“The style of play was so much more different and physical,” said Hargrave. “(International leagues and players) get away with a lot of nonsense and B.S. stuff, and some places were very corrupt too.”

Hargrave enjoyed his time overseas to an extent, but was content with coming home. His excitement for The Basketball Tournament occupied his mind constantly, where daily rigorous workout sessions and constant summer league ball pushed him towards playing competitively again.

This summer, Hargrave hopes to get his shot with Queens Struggle.

“I’m really feeling good with playing basketball again,” said Hargrave. “But TBT and getting ready for this got me back into doing some stuff I haven’t even done since college.”

Returning to Queens was always tough for Hargrave, both logistically and emotionally. Throughout his college and professional career, he spent most of his summers in California. But only when you look back a decade can you begin to understand what made a return to Queens so hard.

In 2008, Hargrave’s best friend, Mark Arrington, was murdered in Queens. 

“(Arrington) was my backcourt mate in high school and it was just crazy,” said Hargrave. “I had that news and it was very bad, so I wanted to come back and do something positive.”

That “something positive” turned into a 10-year organized event named after his beloved hometown – Queens Week. 

Hosted at the famous Roy Wilkins Park, Queens Week was an event that was in place to promote peace within a community ravaged by “senseless acts of violence.” Festivities included community gatherings with arts, crafts, music and most importantly, basketball.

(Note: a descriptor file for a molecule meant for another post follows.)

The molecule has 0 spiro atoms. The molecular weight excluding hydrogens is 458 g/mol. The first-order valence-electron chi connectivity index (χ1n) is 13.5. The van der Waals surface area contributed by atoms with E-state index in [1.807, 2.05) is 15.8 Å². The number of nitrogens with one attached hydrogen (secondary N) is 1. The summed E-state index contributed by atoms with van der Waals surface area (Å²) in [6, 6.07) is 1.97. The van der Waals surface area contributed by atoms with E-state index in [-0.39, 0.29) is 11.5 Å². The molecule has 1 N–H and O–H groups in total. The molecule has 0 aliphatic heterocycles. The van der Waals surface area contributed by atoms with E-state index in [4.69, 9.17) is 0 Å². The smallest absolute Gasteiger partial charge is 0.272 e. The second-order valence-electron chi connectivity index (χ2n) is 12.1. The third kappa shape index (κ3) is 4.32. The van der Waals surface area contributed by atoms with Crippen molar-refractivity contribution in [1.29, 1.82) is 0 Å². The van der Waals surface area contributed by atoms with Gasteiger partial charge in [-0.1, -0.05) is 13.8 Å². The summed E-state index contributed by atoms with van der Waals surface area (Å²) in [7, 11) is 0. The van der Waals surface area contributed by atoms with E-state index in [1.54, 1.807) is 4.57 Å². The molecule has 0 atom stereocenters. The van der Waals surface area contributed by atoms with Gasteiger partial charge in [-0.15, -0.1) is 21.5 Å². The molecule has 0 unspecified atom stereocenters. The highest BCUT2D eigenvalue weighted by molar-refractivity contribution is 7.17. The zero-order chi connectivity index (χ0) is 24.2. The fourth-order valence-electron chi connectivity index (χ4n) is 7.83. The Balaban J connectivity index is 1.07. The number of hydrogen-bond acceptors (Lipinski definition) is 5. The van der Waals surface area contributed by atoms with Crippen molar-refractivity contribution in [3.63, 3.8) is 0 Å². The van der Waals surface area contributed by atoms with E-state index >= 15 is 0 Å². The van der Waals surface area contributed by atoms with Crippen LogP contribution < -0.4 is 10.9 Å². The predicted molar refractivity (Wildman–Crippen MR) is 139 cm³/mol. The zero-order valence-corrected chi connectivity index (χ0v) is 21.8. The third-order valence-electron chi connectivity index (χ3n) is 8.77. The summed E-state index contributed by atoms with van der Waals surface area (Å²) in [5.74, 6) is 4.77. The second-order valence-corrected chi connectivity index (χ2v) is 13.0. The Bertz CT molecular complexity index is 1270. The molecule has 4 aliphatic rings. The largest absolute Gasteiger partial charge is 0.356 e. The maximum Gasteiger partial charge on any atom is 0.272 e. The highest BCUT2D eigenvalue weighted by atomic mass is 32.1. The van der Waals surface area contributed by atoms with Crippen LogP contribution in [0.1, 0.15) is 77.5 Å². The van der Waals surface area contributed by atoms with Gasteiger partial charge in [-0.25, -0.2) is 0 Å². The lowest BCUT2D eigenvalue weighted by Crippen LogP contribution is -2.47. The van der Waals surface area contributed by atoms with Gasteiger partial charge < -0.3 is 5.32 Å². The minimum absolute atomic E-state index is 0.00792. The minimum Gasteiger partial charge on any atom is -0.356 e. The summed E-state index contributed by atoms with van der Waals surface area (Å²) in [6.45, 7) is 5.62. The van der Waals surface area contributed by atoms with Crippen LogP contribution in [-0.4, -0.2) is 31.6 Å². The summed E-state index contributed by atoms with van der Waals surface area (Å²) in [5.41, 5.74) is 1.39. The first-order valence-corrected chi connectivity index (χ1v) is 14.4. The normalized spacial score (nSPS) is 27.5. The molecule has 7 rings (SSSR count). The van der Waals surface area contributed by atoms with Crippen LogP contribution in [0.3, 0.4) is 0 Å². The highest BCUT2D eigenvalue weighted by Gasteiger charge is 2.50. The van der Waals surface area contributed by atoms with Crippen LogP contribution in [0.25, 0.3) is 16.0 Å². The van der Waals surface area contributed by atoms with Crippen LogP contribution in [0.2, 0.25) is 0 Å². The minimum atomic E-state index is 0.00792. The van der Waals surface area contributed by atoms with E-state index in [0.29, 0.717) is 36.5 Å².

“The violence was actually happening in my borough, my neighborhood, in my backyard, so I wanted to do it (in Queens),” said Hargrave. “This was my way of giving back.”

Even though Hargrave was only in his early twenties, he felt his youth was what could rally the community together.  With his talent and name known throughout the borough of Queens, he knew the time to act was right then and there. 

Hargrave did only what he knew he could – play basketball and use it as his platform. His next venture was Ballin’ 4 Peace, a day filled with celebration of the sport and a celebrity basketball game to yet again rally the entire city of New York.

“My thing was brining people together in a peaceful manner,” said Hargrave. 

Hargrave received lots of support for the now four-year-old event, including celebrity appearances, city council proclamations and day camps and clinics from the New York Knicks. 

“The people came out for the love,” said Hargrave. “It feels good for people to come through.  Say if it’s even just one day. People come through and have peace for that one moment.”

Hargrave said that the impact he’s seen comes from the people of the community. Many tell him in person that events such as Queens Week and Ballin’ 4 Peace are much needed, and many say it is a blessing. 

“I get inspired that I’m inspiring others to do more,” said Hargrave. “I want to continue to feel more purposeful in their lives.”

Haron ‘H20’ Hargrave’s impact is great. One can see it through H20 Basketball, or during Queens Week and Ballin’ 4 Peace. But many see it through the man himself. 

As if it was foreshadowing, the announcers on the courts that day at Orchard Beach gave Hargrave an image and brand that grew to not only be known for basketball, but for his presence and care for an entire community.